There is nothing like a good children’s book when you want to take a little break from the world. What seemed like a monolithic category when I was a child—probably because I read everything on the children’s side of the local library—is actually broken into picture books, middle grade (MG) or juvenile (ages 8-12), and young adult (YA) (ages 13-18). Of course, there are gradations within each of these categories; a story aimed at an eighteen-year-old may not appeal to a thirteen-year-old.
There are also differences other than age at play. YA books are longer and have fewer restrictions on content. More interesting to me is that while YA characters are able to see the world through the eyes of others and to face real-world problems, characters in MG novels are quite different. Like children of that age, they are still the center of their universe and likely to see every setback as the end of the world.
Jeanne Birdsall’s modern series about the Penderwick family is classified as juvenile/MG. It is a delightful romp, reminding me of some of the best books of my own childhood.
In this first book, the four Penderwick girls and their father take a cottage unseen for their summer vacation. It turns out to be on an estate called Arundel owned by a snooty woman named Mrs. Tifton, whose formal and conventional life is turned upside down by the influx of rambunctious girls.
Twelve-year-old Rosalind feels the responsibility of being oldest keenly. Skye, the next youngest, is pure tomboy, determined to go her own way. Then comes Jane who at 10 has her head in the clouds when she isn’t writing flamboyant novels about an adventurer named Sabrina Starr. The youngest is shy, four-year-old Batty who wears butterfly wings all the time and communes with Hound, the most beloved of dogs.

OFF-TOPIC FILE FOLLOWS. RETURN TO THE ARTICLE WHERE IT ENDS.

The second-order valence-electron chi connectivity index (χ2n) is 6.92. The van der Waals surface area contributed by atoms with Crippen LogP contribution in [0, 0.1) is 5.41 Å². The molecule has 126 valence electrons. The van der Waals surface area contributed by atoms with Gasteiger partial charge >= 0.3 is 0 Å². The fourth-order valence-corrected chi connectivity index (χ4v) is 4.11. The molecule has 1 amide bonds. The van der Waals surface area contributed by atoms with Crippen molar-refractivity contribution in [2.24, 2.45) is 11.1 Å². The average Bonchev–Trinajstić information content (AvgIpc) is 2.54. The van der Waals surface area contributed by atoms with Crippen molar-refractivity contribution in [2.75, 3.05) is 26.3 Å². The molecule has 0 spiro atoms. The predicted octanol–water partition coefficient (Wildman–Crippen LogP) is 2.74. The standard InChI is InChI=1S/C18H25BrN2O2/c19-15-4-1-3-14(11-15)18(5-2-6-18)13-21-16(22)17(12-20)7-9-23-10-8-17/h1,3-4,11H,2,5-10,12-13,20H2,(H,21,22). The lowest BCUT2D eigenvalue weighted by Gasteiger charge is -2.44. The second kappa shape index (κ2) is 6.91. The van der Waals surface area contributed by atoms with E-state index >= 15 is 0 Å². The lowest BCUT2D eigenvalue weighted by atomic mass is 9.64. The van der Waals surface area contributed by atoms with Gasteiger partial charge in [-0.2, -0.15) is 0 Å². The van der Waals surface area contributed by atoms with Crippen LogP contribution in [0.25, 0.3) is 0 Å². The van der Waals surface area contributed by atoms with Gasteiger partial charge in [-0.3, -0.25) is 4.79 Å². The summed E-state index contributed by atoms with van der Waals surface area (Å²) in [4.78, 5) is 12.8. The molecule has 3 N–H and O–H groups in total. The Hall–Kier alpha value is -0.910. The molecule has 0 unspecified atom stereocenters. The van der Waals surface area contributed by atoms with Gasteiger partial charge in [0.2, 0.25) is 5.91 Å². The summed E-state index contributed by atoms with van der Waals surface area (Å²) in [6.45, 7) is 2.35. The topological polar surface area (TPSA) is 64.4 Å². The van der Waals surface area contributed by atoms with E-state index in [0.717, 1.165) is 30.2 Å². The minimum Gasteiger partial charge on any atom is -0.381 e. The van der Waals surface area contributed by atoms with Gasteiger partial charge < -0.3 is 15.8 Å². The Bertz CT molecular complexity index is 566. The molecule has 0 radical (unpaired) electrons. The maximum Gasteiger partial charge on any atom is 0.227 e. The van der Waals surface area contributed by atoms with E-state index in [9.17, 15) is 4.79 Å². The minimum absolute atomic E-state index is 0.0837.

While tunneling though a hedge in the forbidden Arundel gardens, Skye runs into a boy—literally—who turns out to be Mrs. Tifton’s son. Jeffrey quickly becomes an honorary Penderwick and the girls rally to his cause when Mrs. T. and her boyfriend, the Dreadful Dexter, decide to send Jeffrey to a military boarding school.
Individually and collectively the children scamper through the story, having adventures and escapades. Although I’ve enjoyed the post-Potter deluge of magical childrens’ advetures, I especially liked that the only magic here is the ordinary magic of childhood, when so much of the adult world seems incomprehensible.
Most of all I loved the family rituals the girls have developed, such as calling a MOPS (meeting of Penderwick sisters) or understanding the responsibility of being the OAP (oldest available Penderwick). Having grown up in a large family, much of this rang true for me, as did the way the sisters sometimes had to transcend their different personalities to respond to various crises.
One of my adult sons reads across all the categories of children’s fiction. They are a good balance for his serious reading and his often stressful job. One aspect that he particularly appreciates in them is the focus on right and wrong, good and evil.
In this book, while we clearly start with Mrs. Tifton and Dexter as thoroughly evil, by the end they have acquired more subtle shadings. They seem more misguided than cruel. When it comes to Jeffrey and the Penderwick girls, their essential goodness doesn’t prevent them from behaving badly at times.
Also, there are shadows in this lovely world. Their mother’s death when Batty was born affects the girls just as Jeffrey’s missing father affects him, though these griefs do not weigh heavily on the story: a difficult trick that Birdsall pulls off beautifully. A missing parent is a common trope in children’s stories. Being left unprotected, or less protected, enables the child to be the protagonist, to be the one to solve the problem, instead of expecting an adult to take care of it.
This book and the others in this series are a delightful reminder of my own childhood, back in the days when children were tossed out of doors to entertain themselves without parental oversight. We got into trouble and found our way out of it. And even then I loved stories like this one about mischievous but good-hearted children.
Is there a children’s book that you enjoy reading as an adult?